Wednesday, November 22, 2006

A new kind of home for the holidays

Back in June, when we initially told my parents that we were considering a move to the U.K., the first thing that I said to my mother was "don't worry... we'll be home for Thanksgiving." I really did believe that then. It was easy to promise to return when we hadn't even left yet, before things like acclimating the kids to a new school and figuring out a whole new lifestyle and calculating the cost of airfare for 4 on a holiday weekend felt like real issues. I promised that we'd return for Thanksgiving many times in the following weeks of indecision and waiting and planning. But by the time we actually left, I'd stopped saying it. The closer we got to really making an international move, the more I knew in my heart that bopping back to the States for some turkey two months later wasn't likely to happen. And I was right. Tomorrow is Thanksgiving, my favorite holiday of the year, the one I always without fail spend with my family. And this year, I am in London.

There are a million reasons why we're not going home for the holiday, the most important of which is that it's simply too soon. If I went back to the States right now and saw all of my family and friends, I honestly think that I'd be very hard pressed to get on a plane and come back here. It's not that I'm not happy to be living in London or that I don't feel a little more at home here every day, because I am and I do. Truly. But it's not home yet. And the thought of going to a real home, a comforting place where everything is easy and familiar, fills me with such longing that I know it's probably not a good idea to do it just yet. It's too soon for me to visit without regret, too soon for me to return here at the end of our trip and feel like I've come home. Even if I did think that I could easily slide in and out of that world for a few days, now would be a lousy time to head overseas. Paul's got work, Julia has school, my parents will be here in a few weeks anyway... it's just not the right time.

Even though I've known for a while that we were going to be here for the 4th Thursday in November, I've been putting off planning for Thanksgiving for weeks. I knew that I wanted to celebrate the holiday in some way, but I couldn't envision anything that would feel right. I didn't want to invite people we hardly knew and add the pressure of hosting guests onto the strain of inevitable homesickness, but I didn't want the day to feel like any other, either. I didn't want to spend hours preparing a meal that only Paul and I would be likely to eat, but I didn't want to miss out on any of our holiday favorites, either. "We'll eat turkey, of course," I kept saying, but I wasn't actually putting any effort into procuring said turkey or figuring out how to fit it and a half dozen side dishes into my teeny tiny British oven. I simply didn't want to be in London for Thanksgiving, and so I simply opted not to think about it for as long as possible. (For future reference, things don't actually seem to resolve themselves too well with this approach.)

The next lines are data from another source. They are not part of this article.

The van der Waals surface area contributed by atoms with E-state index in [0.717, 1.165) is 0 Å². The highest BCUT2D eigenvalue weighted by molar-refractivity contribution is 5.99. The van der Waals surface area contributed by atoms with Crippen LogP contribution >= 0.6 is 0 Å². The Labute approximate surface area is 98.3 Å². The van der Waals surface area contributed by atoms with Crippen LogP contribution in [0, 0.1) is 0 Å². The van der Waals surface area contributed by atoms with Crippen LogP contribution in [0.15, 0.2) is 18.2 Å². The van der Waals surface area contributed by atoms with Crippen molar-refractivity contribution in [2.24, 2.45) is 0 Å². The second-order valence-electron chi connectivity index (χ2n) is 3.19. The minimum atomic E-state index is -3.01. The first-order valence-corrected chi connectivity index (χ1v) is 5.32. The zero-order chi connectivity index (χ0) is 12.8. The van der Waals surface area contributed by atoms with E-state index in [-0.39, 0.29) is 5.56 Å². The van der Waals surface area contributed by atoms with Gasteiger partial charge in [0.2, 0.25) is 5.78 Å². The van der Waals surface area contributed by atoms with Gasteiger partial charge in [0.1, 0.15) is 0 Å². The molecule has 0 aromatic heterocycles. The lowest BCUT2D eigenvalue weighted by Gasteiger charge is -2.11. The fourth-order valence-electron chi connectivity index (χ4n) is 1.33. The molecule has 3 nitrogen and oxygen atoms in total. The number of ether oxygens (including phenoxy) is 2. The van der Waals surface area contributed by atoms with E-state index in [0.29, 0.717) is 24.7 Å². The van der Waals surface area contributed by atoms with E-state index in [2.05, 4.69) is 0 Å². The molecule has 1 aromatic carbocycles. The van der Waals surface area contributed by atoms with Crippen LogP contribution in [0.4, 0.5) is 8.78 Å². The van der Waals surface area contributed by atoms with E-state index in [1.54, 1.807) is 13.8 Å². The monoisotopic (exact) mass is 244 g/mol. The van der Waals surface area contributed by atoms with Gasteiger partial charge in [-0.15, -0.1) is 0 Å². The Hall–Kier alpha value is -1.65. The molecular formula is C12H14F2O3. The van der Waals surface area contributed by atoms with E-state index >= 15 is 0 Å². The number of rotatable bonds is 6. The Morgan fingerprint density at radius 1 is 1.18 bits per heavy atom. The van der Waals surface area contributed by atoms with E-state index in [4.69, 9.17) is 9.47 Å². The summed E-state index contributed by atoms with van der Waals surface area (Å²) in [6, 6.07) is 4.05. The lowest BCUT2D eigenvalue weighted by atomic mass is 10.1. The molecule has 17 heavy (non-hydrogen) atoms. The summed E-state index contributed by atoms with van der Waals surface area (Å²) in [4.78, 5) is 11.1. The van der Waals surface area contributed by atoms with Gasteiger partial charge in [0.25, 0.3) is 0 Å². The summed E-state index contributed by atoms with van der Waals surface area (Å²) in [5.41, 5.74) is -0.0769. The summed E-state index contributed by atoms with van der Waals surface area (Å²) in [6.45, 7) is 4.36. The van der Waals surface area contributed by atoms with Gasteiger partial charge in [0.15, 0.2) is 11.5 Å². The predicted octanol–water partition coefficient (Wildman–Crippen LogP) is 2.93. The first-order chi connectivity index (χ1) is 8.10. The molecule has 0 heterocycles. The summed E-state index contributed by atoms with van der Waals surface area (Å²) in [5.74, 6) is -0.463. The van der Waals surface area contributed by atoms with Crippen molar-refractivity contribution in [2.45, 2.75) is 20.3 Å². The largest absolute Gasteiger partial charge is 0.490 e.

I ran out of time on my avoidance tactics this week. No magic carpet had arrived to swoop me into my parents' hearth and home and it was becoming increasingly clear that a turkey with all the trimmings would not be flying in on any such imaginary transport device either. I was on my own, and if I wanted Thanksgiving, I was giving to have to cobble something together myself. Thank God for online grocery shopping. My holiday order will arrive later this afternoon, complete with a turkey breast, an odd assortment of somewhat familiar pre-made dishes, and some ingredients that I think I can use to concoct reasonable facsimiles of other Thanksgiving favorites. Paul will go to work tomorrow and Julia will go to school, of course, but Evan and I will cook while they're gone, and after they get home, we will all sit down for a festive Thanksgiving meal. Later, when the kids are in bed, Paul and I hope to crack open a bottle of wine, hook up the Skype webcams and remotely participate in my family's annual Charades competition (prepare to lose this year, Dad). It will not be perfect. It will not be "right." But it will be an American Thanksgiving in London, and hopefully, it will be enough.